Ensuring the safety of portable electrical appliances is important because poorly maintained or faulty electrical appliances can cause electric shocks, burns, or fires. Preventing such hazards is the responsibility of the employer, and an employer may be held liable if they fail to comply with the regulations.

PAT tests help to keep everyone in the work (and home) environment safe and help prevent paying fines or even legal fees in the event of a lawsuit.

While there are no hard and fast rules as to how frequently PAT testing should be, how often an appliance is tested depends on the type of appliance, where it will be used, the risks such an appliance poses, and how often it’s used.

PAT testing usually involves three stages, namely:

  • informal checks by the user of the appliance
  • inspection of the equipment (visual)
  • Examination of the equipment (manual)

You don’t have to be a qualified electrician to inspect appliances and PAT testing. In a low-risk setting, you can carry out the visual inspection yourself if you have the skills to do it.  However, when carrying out visual inspection and testing, you’ll need to have the right level of knowledge and experience to properly carry out the task. Portable Appliance Testing is an important task that can pose serious hazards to the users when done incorrectly.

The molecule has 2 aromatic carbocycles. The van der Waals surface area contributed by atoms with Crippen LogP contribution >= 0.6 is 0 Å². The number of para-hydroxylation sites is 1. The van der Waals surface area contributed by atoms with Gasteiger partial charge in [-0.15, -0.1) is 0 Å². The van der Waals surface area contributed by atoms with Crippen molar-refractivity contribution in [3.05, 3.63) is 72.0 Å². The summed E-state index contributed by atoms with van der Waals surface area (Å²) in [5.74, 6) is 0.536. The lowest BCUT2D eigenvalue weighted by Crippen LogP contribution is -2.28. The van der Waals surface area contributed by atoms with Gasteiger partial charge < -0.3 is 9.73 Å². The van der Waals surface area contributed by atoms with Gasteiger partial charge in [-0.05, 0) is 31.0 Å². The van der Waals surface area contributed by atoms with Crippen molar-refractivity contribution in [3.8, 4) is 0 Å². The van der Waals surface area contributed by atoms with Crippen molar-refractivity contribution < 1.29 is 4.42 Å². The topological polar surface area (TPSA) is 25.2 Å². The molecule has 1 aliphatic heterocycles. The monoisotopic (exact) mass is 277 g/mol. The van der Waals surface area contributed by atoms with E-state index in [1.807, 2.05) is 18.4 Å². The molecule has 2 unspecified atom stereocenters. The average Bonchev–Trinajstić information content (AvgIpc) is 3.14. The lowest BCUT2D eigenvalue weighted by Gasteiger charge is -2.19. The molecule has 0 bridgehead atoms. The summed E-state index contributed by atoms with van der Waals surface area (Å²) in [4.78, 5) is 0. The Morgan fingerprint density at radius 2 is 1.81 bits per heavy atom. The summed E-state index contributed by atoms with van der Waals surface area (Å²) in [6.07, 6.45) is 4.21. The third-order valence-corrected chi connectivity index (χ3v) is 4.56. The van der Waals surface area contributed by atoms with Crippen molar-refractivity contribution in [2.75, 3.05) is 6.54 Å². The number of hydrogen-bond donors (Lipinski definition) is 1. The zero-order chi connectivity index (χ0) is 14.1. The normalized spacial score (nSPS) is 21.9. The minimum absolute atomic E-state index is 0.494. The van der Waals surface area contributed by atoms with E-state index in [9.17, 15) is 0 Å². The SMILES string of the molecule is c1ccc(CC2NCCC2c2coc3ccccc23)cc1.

Therefore it is strongly recommended that you take a PAT testing course and obtain a certificate of competence if you don’t have the knowledge and skills to carry out the task.

The following are essential if you want to carry out visual inspection and testing:

  • The right equipment to carry out PAT testing
  • The ability to use the test equipment proficiently.
  • Should have the ability to evaluate whether it is safe to do a PAT test.
  • Good knowledge of electricity and experience in electrical work.
  • Ability to understand potential hazards and precautions to take when carrying out the test.
  • Ability to read and understand the test results

How to Carry Out a PAT Test

The first step is regular, informal checks by the electrical appliance user. At this stage, signs of damage and potential risks are checked. The next step of the testing is the formal visual inspection. This step usually helps in detecting the majority of the problems with appliances, and it is done by checking the following:

The appliance: Check the appliance for any cracks, burns, corrosion, wear, and tear.

The plug: Assess the plug for any indication of burns or damage. Also, check for bent pins. Assess the wires and make sure they are in order and that the live, earth, and neutrals are tightly connected to the respective terminals.

The cable: Assess the cable for the presence of cuts. Also, check for the presence of abrasions.